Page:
But will the U.S. now see a period of “de-Trumpization,” as the Soviet Union witnessed de-Stalinization”? It seems far less likely. In Russia, in the 1950s, 1960s and 1970s, when de-Stalinization was at its height as more or less official Politburo policy, it was easy to compel the mass of the populace to think in a certain way. Russia, after all, was a dictatorship, a one-party authoritarian state with state-run media. The U.S. is far different. We are not yet an authoritarian state (although Trump did his best to turn us into one). We do not have state-run media (although during Trump’s four-year reign, Fox News came close). And Americans, as a people, are far more used to independent thinking that were Russians, who for a millennium had lived in a closed society, only barely removed from feudalism. It is much harder to convince a majority of Americans about anything, especially those who subscribe to cult-like thinking.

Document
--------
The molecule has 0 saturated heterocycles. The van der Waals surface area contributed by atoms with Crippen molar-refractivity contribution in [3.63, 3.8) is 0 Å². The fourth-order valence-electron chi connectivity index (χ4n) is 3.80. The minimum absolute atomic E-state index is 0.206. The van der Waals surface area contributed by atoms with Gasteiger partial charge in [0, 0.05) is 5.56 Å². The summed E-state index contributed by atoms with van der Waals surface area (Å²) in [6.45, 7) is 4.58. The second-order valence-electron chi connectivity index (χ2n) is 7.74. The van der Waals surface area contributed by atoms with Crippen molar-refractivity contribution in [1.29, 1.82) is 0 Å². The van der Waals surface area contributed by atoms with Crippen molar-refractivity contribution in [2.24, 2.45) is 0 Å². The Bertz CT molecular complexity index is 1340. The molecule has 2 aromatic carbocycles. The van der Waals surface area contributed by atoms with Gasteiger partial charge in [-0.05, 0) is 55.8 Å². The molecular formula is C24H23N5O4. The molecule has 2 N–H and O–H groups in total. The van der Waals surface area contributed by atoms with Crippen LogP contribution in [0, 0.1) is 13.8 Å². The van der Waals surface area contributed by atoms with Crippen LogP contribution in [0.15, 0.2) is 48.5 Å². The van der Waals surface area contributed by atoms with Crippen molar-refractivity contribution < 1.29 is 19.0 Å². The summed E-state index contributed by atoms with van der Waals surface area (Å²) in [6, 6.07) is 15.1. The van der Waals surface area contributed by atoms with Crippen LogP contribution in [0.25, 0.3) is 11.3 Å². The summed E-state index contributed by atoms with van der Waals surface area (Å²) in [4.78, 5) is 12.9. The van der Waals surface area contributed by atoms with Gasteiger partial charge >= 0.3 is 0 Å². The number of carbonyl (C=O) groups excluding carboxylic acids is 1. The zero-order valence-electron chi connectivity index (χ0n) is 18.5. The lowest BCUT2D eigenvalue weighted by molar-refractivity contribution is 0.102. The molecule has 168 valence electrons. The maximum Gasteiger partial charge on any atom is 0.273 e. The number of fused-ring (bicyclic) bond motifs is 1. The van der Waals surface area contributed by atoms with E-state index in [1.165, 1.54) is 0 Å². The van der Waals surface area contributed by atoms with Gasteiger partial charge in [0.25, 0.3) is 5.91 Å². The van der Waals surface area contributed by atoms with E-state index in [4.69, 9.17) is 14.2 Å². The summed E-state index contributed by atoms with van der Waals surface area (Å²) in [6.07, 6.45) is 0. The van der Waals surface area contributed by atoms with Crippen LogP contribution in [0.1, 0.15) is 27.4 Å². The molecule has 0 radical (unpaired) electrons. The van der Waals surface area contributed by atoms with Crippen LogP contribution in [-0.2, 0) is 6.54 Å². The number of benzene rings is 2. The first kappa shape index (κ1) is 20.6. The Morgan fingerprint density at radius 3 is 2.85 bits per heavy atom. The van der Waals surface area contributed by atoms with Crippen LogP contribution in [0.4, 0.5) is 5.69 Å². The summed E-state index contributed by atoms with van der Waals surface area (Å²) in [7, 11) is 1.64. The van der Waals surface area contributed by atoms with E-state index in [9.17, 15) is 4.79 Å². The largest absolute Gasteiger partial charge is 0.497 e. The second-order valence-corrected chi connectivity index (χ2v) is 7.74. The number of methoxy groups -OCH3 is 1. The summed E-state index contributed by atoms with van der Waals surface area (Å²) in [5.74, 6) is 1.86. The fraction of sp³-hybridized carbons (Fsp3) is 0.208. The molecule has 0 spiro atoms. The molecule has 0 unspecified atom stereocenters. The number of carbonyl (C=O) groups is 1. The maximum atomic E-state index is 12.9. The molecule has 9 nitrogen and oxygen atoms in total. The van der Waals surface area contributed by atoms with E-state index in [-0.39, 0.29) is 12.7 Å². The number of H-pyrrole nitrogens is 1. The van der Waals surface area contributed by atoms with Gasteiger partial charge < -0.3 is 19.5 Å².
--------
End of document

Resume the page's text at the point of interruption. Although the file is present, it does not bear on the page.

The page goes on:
Again, look at Plamper’s characterization of “cults of personality:” “the systematic elevation of one person” such that “He, and only he, embodied the endpoint of the utopian timeline.” In the cult wing of the Republican Party, we still see people elevating Trump as the one individual who will achieve their utopian timeline. Granted that that is nowhere near an absolute majority of the American people: Perhaps 40% of Americans are Republican, and perhaps 60% of those can be described as Trump cultists—delusionaries who believe the election was rigged. Still, that’s a lot of people. Like the deadenders who refused to go along with Krushchev in denouncing Stalin, they will never be persuaded their former leader was and is a crook, a menace, a sociopathic danger. The difference is that, in Russia, for decades the pro-Stalinists had to keep in the shadows; speaking out would have exposed them to risk and ridicule. This is not the case with the pro-Trumpers. Far from feeling inhibited, they’ve been emboldened—by Jan. 6, by the Impeachment acquittal, by the behavior of top Republicans like McCarthy, Hawley and Graham to kiss the ring of the disgraced ex-president in exile at Mar-a-Lago. What do we do with those people?